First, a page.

Of course, SEL can’t be covered in just 10-minutes a day, so I add to these efforts by utilizing a resource available within Raz-Plus, Meaningful Conversations (you’ll need to log in to your account to access it). Meaningful Conversations explains the SEL competencies and gives lots of great strategies and books to address difficult, but age-appropriate, topics like differences in abilities, bullying, and working together through difficult times. It comes with an entire SEL Guide, a Teacher Toolkit, and a Caregiver Toolkit so we’re all equipped with SEL information and tools.
5. Foster Student Connections
When we feel connected and have a sense of belonging, we are ready to actively engage in learning. In addition to prioritizing my own relationship with students and their families, I also devote time to helping students make connections and relationships with one another. Classic icebreakers are a great way to help students learn about one another without making them initiate the conversation (at least at first). Since icebreakers can be stressful for students, especially as we’re getting to know one another, I have them fill out a Getting To Know You survey independently and use the questions or prompts in that survey as my icebreaker questions. This way, students have thought about their answers and don’t feel put on the spot. If your students aren’t writing yet, this Student Survey for K-2 students gives space to illustrate answers.
To make sure students have a chance to meet and work with everyone in class, I like to change our seating plan every day. I have a smaller class, so it’s easy for me to do this daily, but if you have a larger class you may want to change seating plans weekly or bi-weekly. To do this, I use an online random generator or put each student’s name in a bowl and pick names out of the bowl each day to make the lift lighter on myself, but also so students can see that I’m not trying to pair people together for a specific purpose.
This exercise allows students to get to know one another and work together more effectively. I’ve also noticed that students become better at encouraging one another, giving compliments, and defending students who are being mistreated outside the classroom. For the first time this school year, I plan to create a WOW! compliments board for students to share kind words about one another; my hope is that it’ll take student-to-student connections to the next level.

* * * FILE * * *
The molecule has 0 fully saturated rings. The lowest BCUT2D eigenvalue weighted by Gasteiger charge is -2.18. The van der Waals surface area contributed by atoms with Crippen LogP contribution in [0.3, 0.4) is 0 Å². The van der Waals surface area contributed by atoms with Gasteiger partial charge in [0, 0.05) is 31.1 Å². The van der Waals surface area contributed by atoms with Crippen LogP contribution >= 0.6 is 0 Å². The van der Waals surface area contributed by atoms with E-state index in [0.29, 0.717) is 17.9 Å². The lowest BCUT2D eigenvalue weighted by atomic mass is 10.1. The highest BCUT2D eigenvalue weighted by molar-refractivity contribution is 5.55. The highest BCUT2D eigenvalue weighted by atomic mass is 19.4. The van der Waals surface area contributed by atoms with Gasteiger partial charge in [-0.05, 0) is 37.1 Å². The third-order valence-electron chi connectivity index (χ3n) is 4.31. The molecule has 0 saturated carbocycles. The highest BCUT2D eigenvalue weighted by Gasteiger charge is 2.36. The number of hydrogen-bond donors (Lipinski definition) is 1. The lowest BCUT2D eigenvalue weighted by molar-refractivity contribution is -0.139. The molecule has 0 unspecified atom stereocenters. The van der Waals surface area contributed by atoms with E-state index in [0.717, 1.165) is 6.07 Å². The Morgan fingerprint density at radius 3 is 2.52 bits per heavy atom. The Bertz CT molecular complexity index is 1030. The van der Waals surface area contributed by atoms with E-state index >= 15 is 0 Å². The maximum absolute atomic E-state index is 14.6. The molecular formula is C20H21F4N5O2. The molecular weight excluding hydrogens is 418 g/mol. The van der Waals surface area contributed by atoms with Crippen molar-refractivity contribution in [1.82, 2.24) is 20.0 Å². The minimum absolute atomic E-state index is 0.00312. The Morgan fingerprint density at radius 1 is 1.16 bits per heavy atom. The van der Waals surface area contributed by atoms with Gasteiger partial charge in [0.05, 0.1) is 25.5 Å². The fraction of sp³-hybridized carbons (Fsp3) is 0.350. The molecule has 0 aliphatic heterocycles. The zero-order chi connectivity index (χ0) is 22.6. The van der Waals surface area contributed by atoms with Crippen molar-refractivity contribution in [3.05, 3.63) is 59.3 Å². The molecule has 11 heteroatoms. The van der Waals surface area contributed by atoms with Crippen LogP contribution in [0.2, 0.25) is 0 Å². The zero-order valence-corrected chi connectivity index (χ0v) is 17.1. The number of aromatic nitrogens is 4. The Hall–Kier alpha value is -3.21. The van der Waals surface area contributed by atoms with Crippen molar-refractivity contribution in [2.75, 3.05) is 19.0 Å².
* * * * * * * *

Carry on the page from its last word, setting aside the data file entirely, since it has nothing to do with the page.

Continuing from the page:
It’s critical to build class communities where all students feel valued and celebrated, where every student feels a sense of belonging and self-worth. While this takes intentional work, especially at the start of the school year, the outcomes will be significant. As you go through these exercises, you can get to a point where students are leading the activities and you can be a participant, giving each student a chance to be the “coach” of your classroom for a short time. The confidence this can create is invaluable.
I hope you try some of these strategies, and if you do, remember: patience is necessary in this process, both with yourself and with students. No one is perfect, and we’re all learners – no matter what our role is on the team.
Spark Student Curiosity and Engagement
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- ”I Know I Can (Nas Cover) By I.T.P (Isaiah The Fly Playa)”. YouTube, uploaded by PWStudiosCarolina, 28 May 2012. https://www.youtube.com/watch?v=0ykbFAFJaIQ.